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  • 2019OksuzPhD

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Collocational processing in typologically different languages, English and Turkish: Evidence from corpora and psycholinguistic experimentation

Research output: ThesisDoctoral Thesis

Publication date14/11/2019
Number of pages290
Awarding Institution
Award date14/11/2019
  • Lancaster University
<mark>Original language</mark>English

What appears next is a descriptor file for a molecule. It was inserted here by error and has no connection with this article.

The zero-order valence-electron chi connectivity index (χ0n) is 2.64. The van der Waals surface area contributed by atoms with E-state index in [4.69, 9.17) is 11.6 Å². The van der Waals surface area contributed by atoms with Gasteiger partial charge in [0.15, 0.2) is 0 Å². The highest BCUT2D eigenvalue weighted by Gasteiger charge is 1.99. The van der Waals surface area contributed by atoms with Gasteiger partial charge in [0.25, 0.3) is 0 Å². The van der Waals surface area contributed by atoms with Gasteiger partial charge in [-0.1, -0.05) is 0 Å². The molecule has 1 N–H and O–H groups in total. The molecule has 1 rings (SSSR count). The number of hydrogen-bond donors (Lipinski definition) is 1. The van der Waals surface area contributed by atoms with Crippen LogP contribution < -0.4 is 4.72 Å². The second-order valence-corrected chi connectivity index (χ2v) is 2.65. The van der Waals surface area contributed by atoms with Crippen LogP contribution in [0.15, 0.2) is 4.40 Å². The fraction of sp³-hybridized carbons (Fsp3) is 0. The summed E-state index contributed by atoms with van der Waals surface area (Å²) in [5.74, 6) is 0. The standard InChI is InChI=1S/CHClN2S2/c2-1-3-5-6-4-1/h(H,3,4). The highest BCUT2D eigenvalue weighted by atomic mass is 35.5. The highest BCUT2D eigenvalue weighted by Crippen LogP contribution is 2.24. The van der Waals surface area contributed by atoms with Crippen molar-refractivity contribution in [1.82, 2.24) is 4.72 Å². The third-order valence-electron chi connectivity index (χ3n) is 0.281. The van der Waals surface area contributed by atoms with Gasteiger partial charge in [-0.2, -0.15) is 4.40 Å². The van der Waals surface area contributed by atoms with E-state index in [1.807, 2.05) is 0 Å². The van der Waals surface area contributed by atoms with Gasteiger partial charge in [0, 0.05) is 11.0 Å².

Unlike the traditional words-and-rules approach to language processing (Pinker, 1999), usage-based models of language have emphasised the role of multi-word sequences (Christiansen & Chater, 2016b; Ellis, 2002). Various psycholinguistic experiments have demonstrated that multi-word sequences (MWS) are processed quantitatively faster than novel phrases by both L1 and L2 speakers (e.g. Arnon & Snider, 2010; Wolter & Yamashita, 2018). Collocations, a specific type of MWS, hold a prominent position in psycholinguistics, corpus linguistics and language pedagogy research. (Gablasova, Brezina, McEnery, 2017a). In this dissertation, I explored the processing of adjective-noun collocations in Turkish and English by L1 speakers of these languages through a corpus-based study and psycholinguistic experiments. Turkish is an agglutinating language with a rich morphology, it is therefore valid to ask if agglutinating structure of Turkish affects collocational processing in L1 Turkish and whether the same factors affect the processing of collocations in English and Turkish. In addition, this study looked at L1 and L2 processing of collocations in English. This thesis firstly has investigated the frequency counts and associations statistics of English and Turkish adjective-noun collocations through a corpus-based analysis of general reference corpora of English and Turkish. The corpus study showed that unlemmatised collocations, which does not take into account the inflected forms of the collocations, have similar mean frequency and association counts in the both languages. This suggests that the base forms – uninflected forms of the collocations in English and Turkish do not appear to have notably different frequency and association counts from each other. To test the effect of agglutinating structure of Turkish on the collocability of adjectives and nouns, the lemmatised forms of the collocations in the both languages were examined. In other words, collocations in the two languages were lemmatised. The lemmatisation brings the benefit of including the frequency counts of both the base and inflected forms of the collocations. The findings indicated that the vast majority (%75) of the lemmatised Turkish adjective-noun combinations occur at a higher-frequency than their English equivalents. In addition, agglutinating structure of Turkish appears to increase adjective-noun collocations’ association scores in the both frequency bands since the vast majority of Turkish collocations reach higher scores of collocational strengths than their unlemmatised forms. After the corpus study, I designed psycholinguistic experiments to explore the sensitivity of speakers of these languages to the frequency of adjectives, nouns and whole collocations in acceptability judgment tasks in English and Turkish. Mixed-effects regression modelling revealed that collocations which have similar collocational frequency and association scores are processed at comparable speeds in English and Turkish by L1 speakers of these languages. That is to say, both Turkish and English speakers are sensitive to the collocation frequency counts. This finding is in line with many previous empirical studies that language users process MWS quantitively faster than control phrases (e.g. Arnon & Snider, 2010; McDonald & Shillcock, 2003; Vilkaite, 2016). However, lemmatised collocation frequency counts affected the processing of Turkish and English collocations differently, and Turkish speakers appeared to attend to word-level frequency counts of collocations to a lesser extent than English speakers. These findings suggest that different mechanisms underlie L1 processing of English and Turkish collocations. The present study also looked at the sensitivity of L1 and L2 advanced speakers to the frequency of adjectives, nouns and whole collocations in English. Mixed-effects regression modelling revealed that L2 advanced speakers are sensitive to the collocation frequency counts like L1 English speakers because as the collocation frequency counts increased, L1 Turkish-English L2 speakers responded to the collocations in English more quickly, as L1 English speakers did. The results indicated that both groups showed sensitivity to noun frequency counts, and L2 English advanced speakers did not appear to rely on the noun frequency scores more heavily than the L1 English group while processing adjective-noun collocations. These findings are in conflict with the claims that L2 speakers process MWS differently than L1 speakers (Wray, 2002).